November is men’s health awareness month. This focus is very important because despite higher rates of many health disorders and diseases, men are still more likely to avoid preventative care and doctor visits.
The hormone testosterone plays an important role in many of men’s health concerns. Testosterone is primarily produced in the testes but also in the adrenal glands in men and women. Despite antiquated beliefs that testosterone induces male aggression, science has shown that normal testosterone levels are actually necessary for overall mental and physical well-being. Inadequate levels of testosterone have been shown to contribute to sexual dysfunction, depression, diabetes, metabolic syndrome, and cardiovascular disease.
Signs and symptoms of low testosterone levels include changes in sexual function and sleep patterns, and physical changes including increased body fat, reduced muscle mass, decreased bone density, depression, and memory or concentration problems.
These symptoms can also be caused by other factors and the only way to know is to have testosterone levels checked by your health care provider. When assessing a man’s hormone status, clinicians frequently measure “total testosterone,” however it is free testosterone, that is the most relevant.
Supplements including ashwagandha, Asian or American ginseng, tribulus terrestris, and adrenal stress support can help to maintain testosterone levels. Some men may require testosterone in the form of bioidentical testosterone or other testosterone prescriptions. Once you have received your lab results discuss your options with your health care provider.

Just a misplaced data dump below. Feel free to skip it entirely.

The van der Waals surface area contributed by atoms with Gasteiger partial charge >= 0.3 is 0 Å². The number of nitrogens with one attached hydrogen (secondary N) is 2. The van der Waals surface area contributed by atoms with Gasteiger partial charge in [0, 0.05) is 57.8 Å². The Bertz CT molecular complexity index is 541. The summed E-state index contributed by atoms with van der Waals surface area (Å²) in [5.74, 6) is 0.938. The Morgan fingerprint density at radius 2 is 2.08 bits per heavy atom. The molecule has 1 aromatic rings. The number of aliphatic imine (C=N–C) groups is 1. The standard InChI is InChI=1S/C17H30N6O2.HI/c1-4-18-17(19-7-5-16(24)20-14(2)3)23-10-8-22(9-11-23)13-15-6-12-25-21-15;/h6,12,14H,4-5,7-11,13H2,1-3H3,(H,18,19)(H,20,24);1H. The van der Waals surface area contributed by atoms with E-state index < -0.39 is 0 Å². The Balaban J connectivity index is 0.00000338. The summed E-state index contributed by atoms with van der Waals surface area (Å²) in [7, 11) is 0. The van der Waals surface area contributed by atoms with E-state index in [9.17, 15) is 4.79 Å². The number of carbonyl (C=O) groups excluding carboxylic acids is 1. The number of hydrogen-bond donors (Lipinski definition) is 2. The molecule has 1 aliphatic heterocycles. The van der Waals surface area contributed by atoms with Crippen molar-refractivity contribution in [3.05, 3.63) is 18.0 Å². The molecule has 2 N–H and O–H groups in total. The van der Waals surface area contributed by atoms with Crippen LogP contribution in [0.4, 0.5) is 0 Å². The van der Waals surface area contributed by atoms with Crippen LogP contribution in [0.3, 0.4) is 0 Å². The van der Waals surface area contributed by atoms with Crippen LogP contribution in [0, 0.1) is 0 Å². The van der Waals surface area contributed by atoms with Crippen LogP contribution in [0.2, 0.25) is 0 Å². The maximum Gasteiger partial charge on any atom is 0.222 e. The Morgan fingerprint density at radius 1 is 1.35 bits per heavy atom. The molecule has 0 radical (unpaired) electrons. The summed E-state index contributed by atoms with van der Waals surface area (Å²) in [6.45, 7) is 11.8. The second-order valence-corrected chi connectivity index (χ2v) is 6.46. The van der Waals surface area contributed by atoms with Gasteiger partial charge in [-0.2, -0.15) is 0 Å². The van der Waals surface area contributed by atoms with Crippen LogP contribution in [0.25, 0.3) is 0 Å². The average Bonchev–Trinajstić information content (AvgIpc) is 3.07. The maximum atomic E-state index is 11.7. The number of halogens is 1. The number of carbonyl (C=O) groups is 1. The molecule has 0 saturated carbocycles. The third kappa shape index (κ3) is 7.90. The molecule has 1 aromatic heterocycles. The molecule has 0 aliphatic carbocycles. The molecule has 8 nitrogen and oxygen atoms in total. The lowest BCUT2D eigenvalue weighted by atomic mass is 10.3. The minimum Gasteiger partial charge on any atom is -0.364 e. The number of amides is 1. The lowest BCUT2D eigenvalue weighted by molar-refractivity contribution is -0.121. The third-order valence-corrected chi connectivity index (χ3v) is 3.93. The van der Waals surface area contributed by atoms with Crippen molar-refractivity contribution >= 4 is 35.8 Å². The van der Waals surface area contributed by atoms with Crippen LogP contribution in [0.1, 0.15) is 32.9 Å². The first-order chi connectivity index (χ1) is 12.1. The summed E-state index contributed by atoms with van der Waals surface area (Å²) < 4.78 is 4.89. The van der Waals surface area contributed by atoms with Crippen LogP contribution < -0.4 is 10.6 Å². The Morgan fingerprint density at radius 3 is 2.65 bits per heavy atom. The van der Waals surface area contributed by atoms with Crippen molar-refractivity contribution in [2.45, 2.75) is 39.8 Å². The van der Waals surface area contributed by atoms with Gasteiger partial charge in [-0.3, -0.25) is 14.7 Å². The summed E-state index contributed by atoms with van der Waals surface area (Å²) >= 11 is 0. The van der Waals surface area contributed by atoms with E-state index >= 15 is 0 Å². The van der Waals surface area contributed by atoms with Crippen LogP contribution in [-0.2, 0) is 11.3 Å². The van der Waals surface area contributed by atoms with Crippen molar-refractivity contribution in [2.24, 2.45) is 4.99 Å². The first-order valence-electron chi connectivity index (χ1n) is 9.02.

Studies show that the risk of developing a prostate disease actually increases as testosterone levels decrease, not the other way around.
Low testosterone is “very much underdiagnosed,” says Ronald Tamler, M.D., Mount Sinai Medical Center, New York.
Two very common health concerns for men are erectile dysfunction (ED) and Benign Prostatic Hyperplasia (BPH).
ED affects approximately half of all Canadian men. Risk factors for ED are similar to cardiovascular disease including STRESS, smoking, hypertension, obesity, and lipid problems and low testosterone levels can also be a contributing factor. Supplements listed above to support testosterone levels may also help with ED.
BPH affects an estimated 60 percent of men between the ages of 40 and 60 years, and up to 75 percent of men over age 60.
An enlarged prostate can cause frustrating and uncomfortable symptoms, most commonly urinary and sexual difficulties. In a vast majority of cases, BPH has no known cause though most studies suggest that BPH is related to hormone changes that occur with age.
Supplement Support for the Prostate
Adrenal support helps reduce the harmful effects of stress hormones on men’s health.
Stinging Nettle has been shown to improve symptoms of BPH
Saw Palmetto has been shown to reduce the size of the inner lining of the prostate. If you are not getting the desired results with saw palmetto consider adding more plant sterols in the form of supplement and or pumpkin seeds.
Pumpkin seeds have been shown to improve urine flow. Some studies recommend taking 10 g of pumpkin seed daily.
Pygeum has also been shown to antioxidant and anti-inflammatory effects on the urogenital tract.
Zinc is a mineral found in large concentrations in the prostate gland, and deficiencies have been shown to potentially increase the likelihood of developing BPH.
There are products that combine some of these important supplements in one formula.
It can take years for symptoms of prostate problems to show so the most important thing is PREVENTION – we may think we are invincible until something happens to our health… WHY WAIT? Good prostate health requires a multi-faceted approach with a healthy lifestyle, hormone balance, and nutritional supplements.
KAREN JENSEN, (RETIRED ND)
Karen Jensen was in clinical practice for 25 years and although she is retired, she continues to write books and educate on the naturopathic approach to wellness. She is author or co-author of seven books, her most recent is Women’s Health Matters: The Influence of Gender on Disease.